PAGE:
On the surface, the Historic Indian Agency House is the residence built in 1832 by the federal government to house John H. Kinzie and his wife, Juliette Augusta Magill Kinzie, when he served as an Indian Sub-Agent to the Ho-Chunk.

It’s now one of the oldest houses in Wisconsin and has been preserved and outfitted with furnishings and household items–plus gorgeous and fascinating Native American artifacts–that give an authentic sense of what it was like to live in the Midwest in the early 19th century.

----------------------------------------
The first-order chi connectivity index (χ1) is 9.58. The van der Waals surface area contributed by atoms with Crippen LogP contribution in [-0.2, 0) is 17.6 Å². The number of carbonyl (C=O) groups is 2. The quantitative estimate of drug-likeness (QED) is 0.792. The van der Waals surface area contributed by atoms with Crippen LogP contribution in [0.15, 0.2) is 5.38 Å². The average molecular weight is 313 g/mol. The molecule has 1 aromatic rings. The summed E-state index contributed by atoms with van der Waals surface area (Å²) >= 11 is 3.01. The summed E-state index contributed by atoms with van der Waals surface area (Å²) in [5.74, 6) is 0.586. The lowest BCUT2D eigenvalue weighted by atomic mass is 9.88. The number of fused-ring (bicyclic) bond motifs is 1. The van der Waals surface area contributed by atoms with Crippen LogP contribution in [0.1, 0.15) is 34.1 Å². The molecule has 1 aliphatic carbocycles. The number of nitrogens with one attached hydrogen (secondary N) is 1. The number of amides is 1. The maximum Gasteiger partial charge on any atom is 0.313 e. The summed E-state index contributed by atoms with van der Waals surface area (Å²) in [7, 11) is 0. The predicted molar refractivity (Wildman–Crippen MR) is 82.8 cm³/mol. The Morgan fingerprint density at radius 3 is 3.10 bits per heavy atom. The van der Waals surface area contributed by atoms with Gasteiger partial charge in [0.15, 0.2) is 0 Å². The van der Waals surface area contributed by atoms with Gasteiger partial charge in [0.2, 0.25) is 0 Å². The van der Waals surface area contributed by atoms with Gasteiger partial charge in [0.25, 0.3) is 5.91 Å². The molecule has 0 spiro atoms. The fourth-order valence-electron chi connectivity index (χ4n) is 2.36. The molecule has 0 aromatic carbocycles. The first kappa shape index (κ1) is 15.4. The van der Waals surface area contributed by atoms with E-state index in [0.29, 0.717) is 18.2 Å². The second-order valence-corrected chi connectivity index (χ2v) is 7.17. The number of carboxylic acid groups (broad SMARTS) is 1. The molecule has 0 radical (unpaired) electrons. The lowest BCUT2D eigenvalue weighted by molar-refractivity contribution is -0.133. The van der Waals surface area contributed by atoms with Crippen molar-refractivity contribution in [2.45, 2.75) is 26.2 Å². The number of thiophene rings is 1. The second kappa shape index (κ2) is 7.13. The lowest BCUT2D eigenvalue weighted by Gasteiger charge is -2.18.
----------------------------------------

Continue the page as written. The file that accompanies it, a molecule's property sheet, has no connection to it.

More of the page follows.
The goings-on in the house also inspired Juliette Kinzie to write the book, Wau-Bun: The “Early Day” in the North West.

But below the surface, there’s another—much larger—story to be told. It’s the story of the opening of the American West before the railroad, and, more poignantly, the demise of the Native American way of life.

This was a location that many early settlers had to pass through on their way west—meaning it was a place infused with great anticipation, anxiety and hope. Likewise, the westward expansion was the broadening of America’s tragic relationship with Native peoples.

So whether you want to get a glimpse of early 19th century life in the Midwest, or a taste of what was to come, this is an essential site to visit.